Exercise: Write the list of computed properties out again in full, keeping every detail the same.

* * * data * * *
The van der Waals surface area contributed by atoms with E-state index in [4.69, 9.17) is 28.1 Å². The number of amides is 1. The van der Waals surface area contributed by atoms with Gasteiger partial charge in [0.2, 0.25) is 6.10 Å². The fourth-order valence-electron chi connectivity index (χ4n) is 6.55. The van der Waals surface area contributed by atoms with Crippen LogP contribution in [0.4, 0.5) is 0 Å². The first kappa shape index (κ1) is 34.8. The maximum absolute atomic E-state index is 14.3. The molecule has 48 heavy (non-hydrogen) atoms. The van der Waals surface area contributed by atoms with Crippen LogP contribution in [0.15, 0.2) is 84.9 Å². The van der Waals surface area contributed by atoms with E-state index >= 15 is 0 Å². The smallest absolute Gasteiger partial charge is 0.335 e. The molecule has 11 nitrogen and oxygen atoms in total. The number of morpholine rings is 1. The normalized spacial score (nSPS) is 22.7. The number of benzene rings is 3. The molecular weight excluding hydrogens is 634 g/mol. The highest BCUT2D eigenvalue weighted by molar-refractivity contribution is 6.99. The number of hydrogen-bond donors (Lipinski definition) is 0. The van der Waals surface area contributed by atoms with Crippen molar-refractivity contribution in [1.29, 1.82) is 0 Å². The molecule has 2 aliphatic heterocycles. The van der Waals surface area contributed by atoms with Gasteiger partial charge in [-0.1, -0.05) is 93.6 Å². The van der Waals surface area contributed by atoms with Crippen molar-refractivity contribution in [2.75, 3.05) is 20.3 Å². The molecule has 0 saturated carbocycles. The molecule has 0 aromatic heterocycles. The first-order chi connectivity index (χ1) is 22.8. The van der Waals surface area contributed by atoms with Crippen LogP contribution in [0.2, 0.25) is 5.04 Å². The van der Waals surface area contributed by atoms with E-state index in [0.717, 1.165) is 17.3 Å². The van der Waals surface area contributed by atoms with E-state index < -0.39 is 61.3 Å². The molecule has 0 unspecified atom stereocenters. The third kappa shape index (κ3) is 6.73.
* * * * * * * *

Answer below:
The van der Waals surface area contributed by atoms with E-state index in [4.69, 9.17) is 28.1 Å². The number of amides is 1. The van der Waals surface area contributed by atoms with Gasteiger partial charge in [0.2, 0.25) is 6.10 Å². The fourth-order valence-electron chi connectivity index (χ4n) is 6.55. The van der Waals surface area contributed by atoms with Crippen LogP contribution in [0.4, 0.5) is 0 Å². The first kappa shape index (κ1) is 34.8. The maximum absolute atomic E-state index is 14.3. The molecule has 48 heavy (non-hydrogen) atoms. The van der Waals surface area contributed by atoms with Crippen LogP contribution in [0.15, 0.2) is 84.9 Å². The van der Waals surface area contributed by atoms with E-state index >= 15 is 0 Å². The smallest absolute Gasteiger partial charge is 0.335 e. The molecule has 11 nitrogen and oxygen atoms in total. The number of morpholine rings is 1. The normalized spacial score (nSPS) is 22.7. The number of benzene rings is 3. The molecular weight excluding hydrogens is 634 g/mol. The highest BCUT2D eigenvalue weighted by molar-refractivity contribution is 6.99. The number of hydrogen-bond donors (Lipinski definition) is 0. The van der Waals surface area contributed by atoms with Crippen molar-refractivity contribution in [1.29, 1.82) is 0 Å². The molecule has 2 aliphatic heterocycles. The van der Waals surface area contributed by atoms with Gasteiger partial charge in [-0.1, -0.05) is 93.6 Å². The van der Waals surface area contributed by atoms with Crippen molar-refractivity contribution in [2.75, 3.05) is 20.3 Å². The molecule has 0 saturated carbocycles. The molecule has 0 aromatic heterocycles. The first-order chi connectivity index (χ1) is 22.8. The van der Waals surface area contributed by atoms with Crippen LogP contribution in [0.2, 0.25) is 5.04 Å². The van der Waals surface area contributed by atoms with E-state index in [0.717, 1.165) is 17.3 Å². The van der Waals surface area contributed by atoms with E-state index < -0.39 is 61.3 Å². The molecule has 0 unspecified atom stereocenters. The third kappa shape index (κ3) is 6.73.